"I did not do this lightly, as I believe strongly that the Democratic voters of this state have the right to select our nominee," chairwoman Carol Fowler said. "But this new information about Mr. Greene ... would certainly have affected the decisions of many of those voters."
But Greene said he will not step aside.
"The Democratic Party has chosen their nominee, and we have to stand behind their choice," Greene told the AP at his home in Manning. "The people have spoken. We need to be pro-South Carolina, not anti-Greene."
Court records show Greene was arrested in November and charged with showing obscene Internet photos to a University of South Carolina student, then talking about going to her room at a university dorm.
Charged with disseminating, procuring or promoting obscenity, Greene could face up to five years in prison. He has yet to enter a plea or be indicted, and neither Greene's attorney nor a woman listed as the victim immediately returned messages.
South Carolina state law prohibits convicted felons from serving in state office. Felons can serve in federal office, although the U.S. House or Senate could vote to expel any member deemed unfit to serve.
Rawl said he didn't know about Greene's arrest until reading media reports about it.
"It's an absolute surprise," said Rawl, who scrapped a late-week fundraiser after the loss. "I can't really make any comments, because I don't know what's going on."
His prior arrest aside, questions abounded in the day-after deconstruction of Greene's win.
Had Rawl been a victim of the anti-incumbent sentiment that swept the state's primaries? He only carried four counties, but one was Charleston, where he currently serves on county council.
Did Greene capitalize on some sort of a movement among either black voters or the unemployed? A subset of the Machinists' union ran cable ads in South Carolina encouraging the state's jobless to vote, but the group says it never promoted directly Greene or mentioned his name. The director of the state's NAACP chapter says he knew nothing about Greene, who is black, before the win.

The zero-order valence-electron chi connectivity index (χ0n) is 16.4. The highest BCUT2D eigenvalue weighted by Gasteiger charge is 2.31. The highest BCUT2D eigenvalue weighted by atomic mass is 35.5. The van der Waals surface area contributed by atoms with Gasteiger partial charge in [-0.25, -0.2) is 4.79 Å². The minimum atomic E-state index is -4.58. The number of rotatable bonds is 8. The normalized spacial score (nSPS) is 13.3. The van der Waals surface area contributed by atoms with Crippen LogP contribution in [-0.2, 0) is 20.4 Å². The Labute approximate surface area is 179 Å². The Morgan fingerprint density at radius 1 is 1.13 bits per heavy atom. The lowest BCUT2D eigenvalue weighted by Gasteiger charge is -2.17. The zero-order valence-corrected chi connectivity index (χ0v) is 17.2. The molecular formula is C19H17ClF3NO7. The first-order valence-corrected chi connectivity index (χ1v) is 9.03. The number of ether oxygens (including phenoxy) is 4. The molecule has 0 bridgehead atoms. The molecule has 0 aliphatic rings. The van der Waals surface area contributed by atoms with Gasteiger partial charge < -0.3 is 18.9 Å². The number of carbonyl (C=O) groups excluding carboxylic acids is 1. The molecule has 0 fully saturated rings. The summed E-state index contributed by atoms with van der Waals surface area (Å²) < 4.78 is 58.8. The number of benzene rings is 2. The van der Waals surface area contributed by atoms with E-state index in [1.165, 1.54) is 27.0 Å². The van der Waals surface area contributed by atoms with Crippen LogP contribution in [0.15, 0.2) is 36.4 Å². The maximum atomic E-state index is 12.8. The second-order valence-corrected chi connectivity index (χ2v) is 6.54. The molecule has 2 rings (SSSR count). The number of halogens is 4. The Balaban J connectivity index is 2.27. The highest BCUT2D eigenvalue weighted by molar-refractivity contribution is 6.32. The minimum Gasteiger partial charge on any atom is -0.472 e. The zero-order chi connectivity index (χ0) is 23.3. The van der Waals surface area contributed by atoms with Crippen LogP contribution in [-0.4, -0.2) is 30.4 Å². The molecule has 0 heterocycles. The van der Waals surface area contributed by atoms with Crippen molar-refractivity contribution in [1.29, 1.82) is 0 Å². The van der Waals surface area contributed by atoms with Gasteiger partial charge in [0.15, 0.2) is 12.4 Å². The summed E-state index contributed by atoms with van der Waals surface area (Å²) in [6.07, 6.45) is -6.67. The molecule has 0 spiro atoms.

There was so little known about Greene's race, background or employment history that it would be hard to believe any of those factors played a role.
It certainly was not his communication skills: Greene spent the better part of an hour Wednesday morning repeatedly putting a reporter on hold before hanging up after the mention of his arrest.
Greene's win may come down the simple fact that his name was listed before Rawl's on the alphabetized ballot, a possibility Fowler said she pondered Tuesday night. Now, Fowler is trying to rework general election schematics that had assumed Rawl would ultimately face off with DeMint.
Even if Rawl had been successful, one analyst expressed skepticism it would have made a difference against the juggernaut of DeMint, a tea party darling who has marshaled a $3.5 million war chest already in the pursuit of his second term.
"A lot of it speaks to the lack of depth of the bench for the Democratic Party in South Carolina right now," said Scott Huffmon, a political scientist at Winthrop University. "Their best shot in November, really, is the Governor's Mansion."
Remember that voting by those dispossessed is something not tolerated in America any longer, so imagine the outcry if Greene is forced to resign and Rawl then represents the Democrats to the displeasure of those who voted either exclusively for his race or in a monolithic fashion based on stupidity.
Also, it is going to be increasingly difficult to find Black candidates worthy of running who don't have a prior record as we move into the future.
Regardless of why Greene was elected, Black people in South Carolina either cast their votes for him based on their racial similarities or because they found the racial dissimilarities between themselves and Rawl to difficult to overcome that even voting for the mysterious candidate was a worthier choice then the white dude.
Stuff Black People Don't Like can only laugh, as this entire episode showcases both the horrendous power of BRA and simultaneously its obvious weakness.
Strange though, this who ordeal reminds us of the final scene from the film Last of the Mohicans...
Alvin Greene will remain the poster child of SBDPL even if he is forced to remove his name from contention for the Senate seat he so richly deserves.
South Carolina is a state where Black people are unified in ways few can imagine, even demanding Black football players boycott the University of South Carolina for the lack of Black people on that university's Board of Trustees.
Democracy is a harsh mistress and no better physical representative of this political ideology can be found than Alvin Greene.